Mr. Brevard had a record of misdemeanors and felonies in Washington and Northern Virginia, including several charges of assault, according to court records. In 2019, he was found mentally incompetent after a court-ordered examination and was temporarily committed to the city-run Saint Elizabeths Hospital.
Mr. Brevard’s father said they kept him for a week, declared him competent to stand trial, and released him, over the elder Brevard’s objections.
“They said he was healthy so they let him out,” said Mr. Brevard’s father, 54. “I knew he wasn’t healthy. I know my son.”
The father’s frustrated attempts to get help for his son recalled the case in New York of a homeless schizophrenic man who was charged with pushing a woman in front of a subway train in January after he had cycled for decades through jails and hospitals. But in Mr. Brevard’s case, the victims were homeless themselves.
When we talk about the crisis of homelessness in America — whether through the lens of their violence directed toward law-abiding citizens and children, or the violence directed toward them — it is often done in a clinical and distant way. We prefer homelessness and the crowded buildings filled with stench and displacement are kept at arm’s length. But there seems little acknowledgement that in the past two years, overwhelmed as our services have been with pandemic challenges, that the crisis of mental illness and homelessness has gotten significantly worse.
The talk of “deaths of despair” does seem to leave something out about the Americans we are referring to — it seems to ignore that this crisis seems so much worse perhaps because we had gotten so good at hiding this despair as a culture. If your Soma was Netflix and video games, the pandemic was a depressing nuisance. If your drug of choice required you to go to a place and see a thing performed by real live people, then it became much harder.
As Walker Percy wrote in The Moviegoer, “people with stimulating hobbies suffer from the most noxious of despairs since they are tranquilized in their despair.” And in the same book: “Hatred strikes me as one of the few signs of life remaining in the world. This is another thing about the world which is upsidedown: all the friendly and likable people seem dead to me; only the haters seem alive.”
“Bipolar is a tough road to hoe,” Cabana wrote on his social media. “Dr. Jekyll to Mr. Hyde.” “Someday when all the lies are corrected by the Evil media, the Truth will out and I will be EXONERATED,” he posted on Instagram on the image of a program for a play about wrongful convictions.
He wasn’t always this way, of course. The NYT again:
A woman who said she attended college at Missouri State University with Mr. Cabana and remained friends with him said his behavior seemed to be reflective of deeper recent challenges and that he was not the “monster” some may believe.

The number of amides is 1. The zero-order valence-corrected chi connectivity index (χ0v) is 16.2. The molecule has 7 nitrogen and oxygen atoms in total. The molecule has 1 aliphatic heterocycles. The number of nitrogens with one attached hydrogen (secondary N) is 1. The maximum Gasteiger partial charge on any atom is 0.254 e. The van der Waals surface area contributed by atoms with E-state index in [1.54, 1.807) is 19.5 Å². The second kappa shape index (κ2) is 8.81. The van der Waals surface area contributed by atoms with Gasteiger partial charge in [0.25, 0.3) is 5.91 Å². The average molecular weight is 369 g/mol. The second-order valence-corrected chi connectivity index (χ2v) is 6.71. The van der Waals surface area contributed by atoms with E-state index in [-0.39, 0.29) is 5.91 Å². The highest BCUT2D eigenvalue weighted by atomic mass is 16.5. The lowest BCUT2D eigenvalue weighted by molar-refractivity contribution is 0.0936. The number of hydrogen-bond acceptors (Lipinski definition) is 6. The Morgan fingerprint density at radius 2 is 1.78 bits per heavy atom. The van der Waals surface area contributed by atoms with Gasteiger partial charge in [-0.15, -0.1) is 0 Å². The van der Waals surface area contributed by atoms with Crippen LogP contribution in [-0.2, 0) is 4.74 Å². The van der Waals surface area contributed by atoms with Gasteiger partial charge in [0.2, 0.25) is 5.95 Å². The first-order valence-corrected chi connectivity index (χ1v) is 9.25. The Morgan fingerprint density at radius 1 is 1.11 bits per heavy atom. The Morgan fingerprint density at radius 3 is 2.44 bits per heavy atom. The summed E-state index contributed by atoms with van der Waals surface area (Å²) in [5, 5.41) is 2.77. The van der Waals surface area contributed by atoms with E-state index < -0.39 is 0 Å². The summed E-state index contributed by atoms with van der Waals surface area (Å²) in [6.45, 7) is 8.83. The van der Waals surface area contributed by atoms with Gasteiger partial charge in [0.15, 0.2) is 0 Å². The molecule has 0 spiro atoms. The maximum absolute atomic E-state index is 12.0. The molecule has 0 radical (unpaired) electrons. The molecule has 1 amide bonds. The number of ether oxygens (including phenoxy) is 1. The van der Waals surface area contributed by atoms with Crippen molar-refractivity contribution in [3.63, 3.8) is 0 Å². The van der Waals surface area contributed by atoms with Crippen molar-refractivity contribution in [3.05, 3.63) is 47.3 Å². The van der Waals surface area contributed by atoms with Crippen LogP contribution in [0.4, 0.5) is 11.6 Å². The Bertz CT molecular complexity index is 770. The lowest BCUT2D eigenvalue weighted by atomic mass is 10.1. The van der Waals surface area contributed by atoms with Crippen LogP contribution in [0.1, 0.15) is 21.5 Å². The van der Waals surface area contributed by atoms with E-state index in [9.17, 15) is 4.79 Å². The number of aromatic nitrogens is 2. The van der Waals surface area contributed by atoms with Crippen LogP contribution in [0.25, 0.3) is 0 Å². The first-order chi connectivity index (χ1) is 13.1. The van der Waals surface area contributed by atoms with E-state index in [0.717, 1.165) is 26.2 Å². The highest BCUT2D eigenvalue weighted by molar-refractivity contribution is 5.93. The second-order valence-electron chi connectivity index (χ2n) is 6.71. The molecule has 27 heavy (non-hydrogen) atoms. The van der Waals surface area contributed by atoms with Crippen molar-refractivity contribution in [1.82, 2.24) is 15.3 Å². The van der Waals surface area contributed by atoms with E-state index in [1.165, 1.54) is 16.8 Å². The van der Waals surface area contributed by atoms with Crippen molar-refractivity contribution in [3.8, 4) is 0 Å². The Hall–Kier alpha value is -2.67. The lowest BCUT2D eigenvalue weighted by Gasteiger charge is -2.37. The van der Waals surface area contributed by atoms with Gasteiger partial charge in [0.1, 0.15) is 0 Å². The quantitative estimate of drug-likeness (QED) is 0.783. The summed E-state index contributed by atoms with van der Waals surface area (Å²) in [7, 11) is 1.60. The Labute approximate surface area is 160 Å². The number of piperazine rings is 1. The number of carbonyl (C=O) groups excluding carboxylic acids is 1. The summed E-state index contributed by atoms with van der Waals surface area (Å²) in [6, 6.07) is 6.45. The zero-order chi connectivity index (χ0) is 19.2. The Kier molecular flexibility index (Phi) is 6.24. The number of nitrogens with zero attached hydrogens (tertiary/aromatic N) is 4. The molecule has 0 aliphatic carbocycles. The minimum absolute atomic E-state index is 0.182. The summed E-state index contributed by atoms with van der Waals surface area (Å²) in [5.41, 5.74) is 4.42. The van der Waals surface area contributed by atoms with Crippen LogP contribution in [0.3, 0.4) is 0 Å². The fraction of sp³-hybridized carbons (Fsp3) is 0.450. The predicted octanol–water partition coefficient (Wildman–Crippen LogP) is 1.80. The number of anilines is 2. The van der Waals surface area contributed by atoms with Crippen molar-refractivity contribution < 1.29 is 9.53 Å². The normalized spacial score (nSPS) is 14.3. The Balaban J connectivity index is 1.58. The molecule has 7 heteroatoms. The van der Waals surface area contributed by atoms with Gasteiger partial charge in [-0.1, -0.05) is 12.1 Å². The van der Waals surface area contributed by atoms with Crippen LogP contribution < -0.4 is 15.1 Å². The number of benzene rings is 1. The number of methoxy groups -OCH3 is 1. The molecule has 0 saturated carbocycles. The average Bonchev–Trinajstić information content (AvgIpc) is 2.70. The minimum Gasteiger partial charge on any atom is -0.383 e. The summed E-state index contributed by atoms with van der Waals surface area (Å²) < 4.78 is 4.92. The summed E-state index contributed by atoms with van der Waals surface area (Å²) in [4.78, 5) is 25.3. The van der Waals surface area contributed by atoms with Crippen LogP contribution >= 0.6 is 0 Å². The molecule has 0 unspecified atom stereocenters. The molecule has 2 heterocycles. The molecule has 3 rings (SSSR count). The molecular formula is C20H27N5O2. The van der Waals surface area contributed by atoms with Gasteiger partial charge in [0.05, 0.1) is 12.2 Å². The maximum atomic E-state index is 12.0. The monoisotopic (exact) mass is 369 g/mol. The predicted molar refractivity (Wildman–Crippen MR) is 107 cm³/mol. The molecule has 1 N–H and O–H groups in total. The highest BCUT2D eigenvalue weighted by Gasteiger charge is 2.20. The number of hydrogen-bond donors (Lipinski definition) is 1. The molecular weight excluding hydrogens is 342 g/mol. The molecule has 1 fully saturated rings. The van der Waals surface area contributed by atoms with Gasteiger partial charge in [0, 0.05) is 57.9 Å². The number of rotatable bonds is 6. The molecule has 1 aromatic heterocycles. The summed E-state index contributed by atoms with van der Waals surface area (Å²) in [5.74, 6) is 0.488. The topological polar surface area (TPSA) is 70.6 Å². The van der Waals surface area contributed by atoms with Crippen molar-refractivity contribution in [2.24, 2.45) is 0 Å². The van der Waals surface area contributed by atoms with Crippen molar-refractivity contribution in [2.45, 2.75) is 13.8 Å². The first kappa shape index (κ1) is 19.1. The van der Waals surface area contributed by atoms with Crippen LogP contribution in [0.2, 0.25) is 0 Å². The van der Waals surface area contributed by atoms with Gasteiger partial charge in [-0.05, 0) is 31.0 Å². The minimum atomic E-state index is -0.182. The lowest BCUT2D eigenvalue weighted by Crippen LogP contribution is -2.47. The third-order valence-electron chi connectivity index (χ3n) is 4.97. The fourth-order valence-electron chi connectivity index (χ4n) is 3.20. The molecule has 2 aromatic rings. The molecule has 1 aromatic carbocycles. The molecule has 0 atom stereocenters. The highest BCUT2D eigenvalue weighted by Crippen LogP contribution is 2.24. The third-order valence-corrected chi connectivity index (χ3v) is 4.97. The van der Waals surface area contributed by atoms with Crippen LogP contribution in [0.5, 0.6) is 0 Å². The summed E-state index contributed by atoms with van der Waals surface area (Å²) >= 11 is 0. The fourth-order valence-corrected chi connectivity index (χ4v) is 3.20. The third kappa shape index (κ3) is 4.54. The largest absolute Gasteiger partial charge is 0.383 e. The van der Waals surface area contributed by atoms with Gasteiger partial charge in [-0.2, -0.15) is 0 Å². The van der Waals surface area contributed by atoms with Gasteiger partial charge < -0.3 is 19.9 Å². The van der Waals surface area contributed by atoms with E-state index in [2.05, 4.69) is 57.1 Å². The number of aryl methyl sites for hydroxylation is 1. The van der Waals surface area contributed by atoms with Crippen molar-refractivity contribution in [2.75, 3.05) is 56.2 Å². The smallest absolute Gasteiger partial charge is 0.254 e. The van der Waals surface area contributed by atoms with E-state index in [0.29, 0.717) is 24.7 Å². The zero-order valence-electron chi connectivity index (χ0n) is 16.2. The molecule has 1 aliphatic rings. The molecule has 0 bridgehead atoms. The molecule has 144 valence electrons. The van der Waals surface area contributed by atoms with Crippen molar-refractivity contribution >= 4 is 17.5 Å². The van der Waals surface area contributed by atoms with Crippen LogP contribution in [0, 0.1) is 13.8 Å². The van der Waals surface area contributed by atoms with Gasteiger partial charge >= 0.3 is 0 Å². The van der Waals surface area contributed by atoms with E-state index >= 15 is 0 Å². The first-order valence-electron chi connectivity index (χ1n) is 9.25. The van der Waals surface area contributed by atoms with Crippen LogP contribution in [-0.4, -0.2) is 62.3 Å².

The woman, who spoke on the condition of anonymity because she wanted to preserve her privacy, recalled visiting New York about six years ago and spending the afternoon at a film institute and in Times Square with Mr. Cabana. She said his compassion, kind spirit and unique sense of humor stood out from their interactions.
She said that she believed the case was illustrative of broader problems in how mental health problems were handled by society, calling Mr. Cabana one of the many people who slip through the cracks of the systems in place.
Ah, there are those cracks again, in those systems that are meant to play catch-all for the denizens of our society deemed too hard to rehabilitate or actually help. As William Voegeli wrote in The Pity Party almost a decade ago:
At the time when St. Francis impulsively gave his fine clothes to a beggar, nobody seems to have been very interested in what happened to the beggar. Was he rehabilitated? Did he open a small business? Or was he to be found the next day, naked again, in an Assisi gutter, having traded the clothes for a flagon of Orvieto?
As a people, we must eventually wrestle with the reality that at a certain point the systems can’t be blamed for the failure of neighborhood. The institutions and organizations that once provided a hedge against such decay are absent, distracted, overwhelmed, understaffed, or gone forever.
A society which allows its lowest rung to drift into the abyss, unknown and unloved, is simply biding time before explosions like the ones of Brevard and Cabana arrive at the doorstep of our most powerful cities — a kind of Gothic recrimination for the sins of the past.
In other areas of life, there is more hope. Schools reopen. Broadway has premieres. Spring is coming. But still, there is a nagging feeling as if the worst is yet to come on this front. The Soma of the pre-pandemic 21st Century covered up a great deal of despair. Now, and the mask is coming off. Dana Gioia’s “Sunday Night in Santa Rosa” comes to mind:
The carnival is over. The high tents,
the palaces of light, are folded flat
and trucked away. A three-time loser yanks
the Wheel of Fortune off the wall. Mice
pick through the garbage by the popcorn stand.
A drunken giant falls asleep beside
the juggler, and the Dog-Faced Boy sneaks off
to join the Serpent Lady for the night.
Wind sweeps ticket stubs along the walk.
The Dead Man loads his coffin on a truck.
Off in a trailer by the parking lot
the radio predicts tomorrow's weather
while a clown stares in a dressing mirror,
takes out a box, and peels away his face.
I hope I am wrong about this.